Think about this. Up-tempo teams are typically associated with, um, let’s call it “mediocre” defense. Alabama ranks No. 3 in America in adjusted defensive efficiency and again, it’s the No. 4 team in America in tempo. Here’s the list of teams who rank in the top 30 nationally in both categories:

  • Alabama

Yep, that’s the list. Memphis entered the day as the only other Division I team who ranks in the top 40 in both categories.

Why is that such an asset? It’s how you withstand dry spells. A team who shoots it as often as Alabama is going to run into those slumps from deep, just as it did early on against Mizzou. But having a team bought in defensively like Oats’ squad is can elevate that floor. It’s why all of Alabama’s losses were Quad 1 losses, and it’s why the Tide have yet to let a shooting slump spiral into multiple losses in the same month.

If you would’ve told Williams entering Saturday that Miller would have 3 fouls in the first half and he’d shoot 5-for-20, he would’ve taken that all day, every day. Shoot, throw in there that Saturday’s semifinal star, Noah Clowney, got in foul trouble and he had a relatively quiet 9 points. Williams would’ve signed off on that game script 10 times out of 10.

Ah, but the depth. Drink.

How many teams can casually turn to a bench player who won SEC Tournament MVP 2 years ago? Alabama can. Alabama did. Quinerly was the best version of himself (he also jawed to the point where he got a technical for something he said to an A&M player late in the game after another Alabama triple). He played the inside-out game, he didn’t force shots and he didn’t have the careless turnovers that got him in Oats’ doghouse a day earlier.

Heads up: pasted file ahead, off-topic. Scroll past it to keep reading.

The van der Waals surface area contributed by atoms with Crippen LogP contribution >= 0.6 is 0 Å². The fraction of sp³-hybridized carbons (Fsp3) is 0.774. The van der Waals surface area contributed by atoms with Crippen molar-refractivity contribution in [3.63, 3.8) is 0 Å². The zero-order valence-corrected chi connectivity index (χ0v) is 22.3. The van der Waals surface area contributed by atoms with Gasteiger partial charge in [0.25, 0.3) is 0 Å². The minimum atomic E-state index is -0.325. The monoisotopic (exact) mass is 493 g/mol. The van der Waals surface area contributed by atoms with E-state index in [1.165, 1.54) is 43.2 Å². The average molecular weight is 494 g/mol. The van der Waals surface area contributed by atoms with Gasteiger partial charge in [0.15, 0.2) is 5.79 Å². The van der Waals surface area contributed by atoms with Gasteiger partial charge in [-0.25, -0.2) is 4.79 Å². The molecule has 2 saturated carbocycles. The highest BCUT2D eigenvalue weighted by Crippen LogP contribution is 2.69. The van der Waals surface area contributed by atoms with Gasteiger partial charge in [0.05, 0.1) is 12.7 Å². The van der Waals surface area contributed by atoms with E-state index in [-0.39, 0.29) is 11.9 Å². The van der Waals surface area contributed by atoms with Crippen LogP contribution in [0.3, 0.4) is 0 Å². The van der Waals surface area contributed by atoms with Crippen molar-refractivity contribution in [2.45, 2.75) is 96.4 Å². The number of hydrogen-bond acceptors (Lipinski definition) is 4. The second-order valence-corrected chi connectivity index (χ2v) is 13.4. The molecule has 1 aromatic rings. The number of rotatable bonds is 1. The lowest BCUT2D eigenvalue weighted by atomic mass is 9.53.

In some ways, it felt like Saturday was Alabama’s floor and Sunday was its ceiling. You could push back on the latter because of the aforementioned early shooting struggles and foul trouble from Miller, but by day’s end, there was no doubt. Forget just clinching a 1-seed. Alabama should’ve shut down any lingering doubt about that with a blowout win against MSU on Friday.

Think about that. In a conference who’ll likely get at least 8 teams in the NCAA Tournament, Alabama went 16-2 in the regular season with road losses coming at Tennessee and A&M, and then it came into Nashville and won all 3 games by double digits. Scary? You bet.

Does being the most dangerous team in America guarantee that Alabama will have more nets to cut down in the coming weeks? Of course not. Maybe in other months that premise plays, but not in March.

It does, however, beg the question — what more can you ask for from a team entering the field? I guess the only thing more than that was 2015 Kentucky, who entered the NCAA Tournament as the obvious No. 1 overall seed after a 34-0 start. That was the last time an SEC team earned a No. 1 seed in The Big Dance. The question won’t be whether the Tide will end that drought. The question will be whether Alabama just set the stage to be the last team standing.

As that Kentucky team learned the hard way, there’s no such thing as a safe bet this time of year. Well, maybe there’s at least one thing we can bank on saying about Alabama a whole lot more this March.

My goodness.